Fancy our having given a dinner party at this sand-bag castle on the plains, miles and miles from a white man or woman! The number of guests was small, but their rank was immense, for we entertained Powder-Face, Chief of the Arapahoe Nation, and Wauk, his young squaw, mother of his little chief.

Two or three days ago Powder-Face came to make a formal call upon the "White Chief," and brought with him two other Indians - aides we would call them, I presume. A soldier offered to hold his horse, but he would not dismount, and sat his horse with grave dignity until Faye went out and in person invited him to come in and have a smoke. He is an Indian of striking personality - is rather tall, with square, broad shoulders, and the poise of his head tells one at once that he is not an ordinary savage.

We must have found favor with him, for as he was going away he announced that he would come again the next day and bring his squaw with him. Then Faye, in his hospitable way, invited them to a midday dinner! I was almost speechless from horror at the very thought of sitting at a table with an Indian, no matter how great a chief he might be. But I could say nothing, of course, and he rode away with the understanding that he was to return the following day. Faye assured me that it would be amusing to watch them, and be a break in the monotony here.

They appeared promptly, and I became interested in Wauk at once, for she was a remarkable squaw. Tall and slender, with rather a thin, girlish face, very unlike the short, fat squaws one usually sees, and she had the appearance of being rather tidy, too. I could not tell if she was dressed specially for the occasion, as I had never seen her before, but everything she had on was beautifully embroidered with beads - mostly white - and small teeth of animals. She wore a sort of short skirt, high leggings, and of course moccasins, and around her shoulders and falling far below her waist was a queer-shaped garment - neither cape nor shawl - dotted closely all over with tiny teeth, which were fastened on at one end and left to dangle.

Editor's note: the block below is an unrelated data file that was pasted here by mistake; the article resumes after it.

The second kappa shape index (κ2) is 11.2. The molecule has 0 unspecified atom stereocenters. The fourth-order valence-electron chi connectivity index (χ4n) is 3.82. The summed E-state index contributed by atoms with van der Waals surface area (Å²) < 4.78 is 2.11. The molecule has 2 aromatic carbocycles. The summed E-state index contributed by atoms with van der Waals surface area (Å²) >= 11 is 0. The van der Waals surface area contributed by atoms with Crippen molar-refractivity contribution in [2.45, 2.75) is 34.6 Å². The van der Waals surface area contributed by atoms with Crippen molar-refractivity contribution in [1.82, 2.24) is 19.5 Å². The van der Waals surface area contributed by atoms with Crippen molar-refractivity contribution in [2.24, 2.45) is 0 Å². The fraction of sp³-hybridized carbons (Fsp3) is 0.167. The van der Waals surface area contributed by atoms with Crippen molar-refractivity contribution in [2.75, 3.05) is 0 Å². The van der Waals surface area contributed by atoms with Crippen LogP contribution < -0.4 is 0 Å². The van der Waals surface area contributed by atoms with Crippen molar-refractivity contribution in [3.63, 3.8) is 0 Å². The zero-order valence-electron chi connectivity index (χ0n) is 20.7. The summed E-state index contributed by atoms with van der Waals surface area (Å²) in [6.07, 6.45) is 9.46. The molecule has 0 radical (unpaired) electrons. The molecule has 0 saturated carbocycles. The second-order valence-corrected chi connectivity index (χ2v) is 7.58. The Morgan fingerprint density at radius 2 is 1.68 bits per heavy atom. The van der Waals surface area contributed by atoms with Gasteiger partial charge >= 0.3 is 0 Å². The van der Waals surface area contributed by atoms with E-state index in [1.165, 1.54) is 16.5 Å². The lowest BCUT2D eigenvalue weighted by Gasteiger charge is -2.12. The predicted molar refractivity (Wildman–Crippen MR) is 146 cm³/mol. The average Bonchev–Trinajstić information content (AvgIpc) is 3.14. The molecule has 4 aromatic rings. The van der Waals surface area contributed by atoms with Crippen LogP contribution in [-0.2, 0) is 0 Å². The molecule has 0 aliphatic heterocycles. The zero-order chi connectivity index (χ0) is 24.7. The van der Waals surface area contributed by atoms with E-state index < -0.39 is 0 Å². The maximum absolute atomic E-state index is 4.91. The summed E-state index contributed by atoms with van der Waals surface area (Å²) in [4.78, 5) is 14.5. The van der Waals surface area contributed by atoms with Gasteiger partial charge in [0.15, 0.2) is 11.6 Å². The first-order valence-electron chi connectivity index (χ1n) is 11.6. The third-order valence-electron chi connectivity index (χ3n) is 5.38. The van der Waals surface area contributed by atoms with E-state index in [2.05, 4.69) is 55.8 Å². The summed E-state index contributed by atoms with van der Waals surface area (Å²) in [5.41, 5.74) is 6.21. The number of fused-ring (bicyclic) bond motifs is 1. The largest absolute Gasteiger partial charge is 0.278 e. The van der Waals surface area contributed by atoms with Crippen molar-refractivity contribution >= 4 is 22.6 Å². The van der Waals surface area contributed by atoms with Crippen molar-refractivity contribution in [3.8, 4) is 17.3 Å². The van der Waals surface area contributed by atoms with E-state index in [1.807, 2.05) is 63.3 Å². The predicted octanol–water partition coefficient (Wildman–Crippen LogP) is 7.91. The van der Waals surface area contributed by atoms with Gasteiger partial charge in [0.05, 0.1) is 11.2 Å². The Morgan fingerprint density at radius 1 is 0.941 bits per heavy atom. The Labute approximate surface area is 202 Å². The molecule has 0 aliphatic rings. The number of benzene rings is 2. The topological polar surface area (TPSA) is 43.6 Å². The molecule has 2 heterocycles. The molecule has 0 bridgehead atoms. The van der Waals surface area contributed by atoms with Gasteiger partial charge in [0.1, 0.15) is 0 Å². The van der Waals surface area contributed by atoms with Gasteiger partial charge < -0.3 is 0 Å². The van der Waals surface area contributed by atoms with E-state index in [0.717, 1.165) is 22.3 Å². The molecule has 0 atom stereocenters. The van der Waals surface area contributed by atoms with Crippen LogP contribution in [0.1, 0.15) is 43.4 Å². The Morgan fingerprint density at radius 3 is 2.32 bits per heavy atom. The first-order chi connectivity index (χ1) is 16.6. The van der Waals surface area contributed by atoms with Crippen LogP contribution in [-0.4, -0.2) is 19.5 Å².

High up around her neck was a dog collar of fine teeth that was really beautiful, and there were several necklaces of different lengths hanging below it, one of which was of polished elk teeth and very rare. The skins of all her clothing had been tanned until they were as soft as kid. Any number of bracelets were on her arms, many of them made of tin, I think. Her hair was parted and hung in loose ropes down each shoulder in front. Her feet and hands were very small, even for an Indian, and showed that life had been kind to her. I am confident that she must have been a princess by birth, she was so different from all squaws I have seen. She could not speak one word of English, but her lord, whom she seemed to adore, could make himself understood very well by signs and a word now and then.

Powder-Face wore a blanket, but underneath it was a shirt of fine skins, the front of which was almost covered with teeth, beads, and wampum. His hair was roped on each side and hung in front, and the scalp lock on top was made conspicuous by the usual long feather stuck through it.